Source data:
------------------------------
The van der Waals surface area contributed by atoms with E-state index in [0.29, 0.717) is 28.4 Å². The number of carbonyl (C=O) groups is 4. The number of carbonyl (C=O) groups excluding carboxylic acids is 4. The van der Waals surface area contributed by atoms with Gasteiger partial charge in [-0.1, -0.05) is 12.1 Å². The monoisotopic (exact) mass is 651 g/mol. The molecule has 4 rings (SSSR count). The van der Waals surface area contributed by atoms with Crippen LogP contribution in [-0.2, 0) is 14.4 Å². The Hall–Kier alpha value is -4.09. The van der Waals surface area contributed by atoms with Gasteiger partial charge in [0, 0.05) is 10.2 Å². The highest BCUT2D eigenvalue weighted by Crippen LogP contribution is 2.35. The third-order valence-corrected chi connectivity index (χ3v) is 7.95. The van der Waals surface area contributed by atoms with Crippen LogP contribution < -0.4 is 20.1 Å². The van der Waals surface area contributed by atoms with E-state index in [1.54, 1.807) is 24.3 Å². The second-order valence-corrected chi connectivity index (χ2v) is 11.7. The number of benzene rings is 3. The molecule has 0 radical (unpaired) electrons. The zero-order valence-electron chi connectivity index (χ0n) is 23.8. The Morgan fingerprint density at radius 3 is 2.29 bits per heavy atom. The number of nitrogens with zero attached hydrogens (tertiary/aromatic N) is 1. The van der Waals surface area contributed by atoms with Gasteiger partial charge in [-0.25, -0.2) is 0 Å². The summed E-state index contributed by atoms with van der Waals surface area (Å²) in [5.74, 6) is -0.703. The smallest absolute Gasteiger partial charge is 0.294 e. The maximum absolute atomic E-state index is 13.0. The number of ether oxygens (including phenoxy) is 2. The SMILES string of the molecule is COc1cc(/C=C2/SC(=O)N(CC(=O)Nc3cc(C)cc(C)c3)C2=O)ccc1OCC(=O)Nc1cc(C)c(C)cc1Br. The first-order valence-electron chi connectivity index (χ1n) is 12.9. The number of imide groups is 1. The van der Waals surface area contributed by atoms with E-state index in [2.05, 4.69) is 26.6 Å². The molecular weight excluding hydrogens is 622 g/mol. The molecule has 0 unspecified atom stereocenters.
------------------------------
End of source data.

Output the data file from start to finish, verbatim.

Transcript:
The van der Waals surface area contributed by atoms with E-state index in [0.29, 0.717) is 28.4 Å². The number of carbonyl (C=O) groups is 4. The number of carbonyl (C=O) groups excluding carboxylic acids is 4. The van der Waals surface area contributed by atoms with Gasteiger partial charge in [-0.1, -0.05) is 12.1 Å². The monoisotopic (exact) mass is 651 g/mol. The molecule has 4 rings (SSSR count). The van der Waals surface area contributed by atoms with Crippen LogP contribution in [-0.2, 0) is 14.4 Å². The Hall–Kier alpha value is -4.09. The van der Waals surface area contributed by atoms with Gasteiger partial charge in [0, 0.05) is 10.2 Å². The highest BCUT2D eigenvalue weighted by Crippen LogP contribution is 2.35. The third-order valence-corrected chi connectivity index (χ3v) is 7.95. The van der Waals surface area contributed by atoms with Crippen LogP contribution < -0.4 is 20.1 Å². The van der Waals surface area contributed by atoms with E-state index in [1.54, 1.807) is 24.3 Å². The second-order valence-corrected chi connectivity index (χ2v) is 11.7. The number of benzene rings is 3. The molecule has 0 radical (unpaired) electrons. The zero-order valence-electron chi connectivity index (χ0n) is 23.8. The Morgan fingerprint density at radius 3 is 2.29 bits per heavy atom. The number of nitrogens with zero attached hydrogens (tertiary/aromatic N) is 1. The van der Waals surface area contributed by atoms with Gasteiger partial charge in [-0.25, -0.2) is 0 Å². The summed E-state index contributed by atoms with van der Waals surface area (Å²) in [5.74, 6) is -0.703. The smallest absolute Gasteiger partial charge is 0.294 e. The maximum absolute atomic E-state index is 13.0. The number of ether oxygens (including phenoxy) is 2. The SMILES string of the molecule is COc1cc(/C=C2/SC(=O)N(CC(=O)Nc3cc(C)cc(C)c3)C2=O)ccc1OCC(=O)Nc1cc(C)c(C)cc1Br. The first-order valence-electron chi connectivity index (χ1n) is 12.9. The number of imide groups is 1. The van der Waals surface area contributed by atoms with E-state index in [2.05, 4.69) is 26.6 Å². The molecular weight excluding hydrogens is 622 g/mol. The molecule has 0 unspecified atom stereocenters.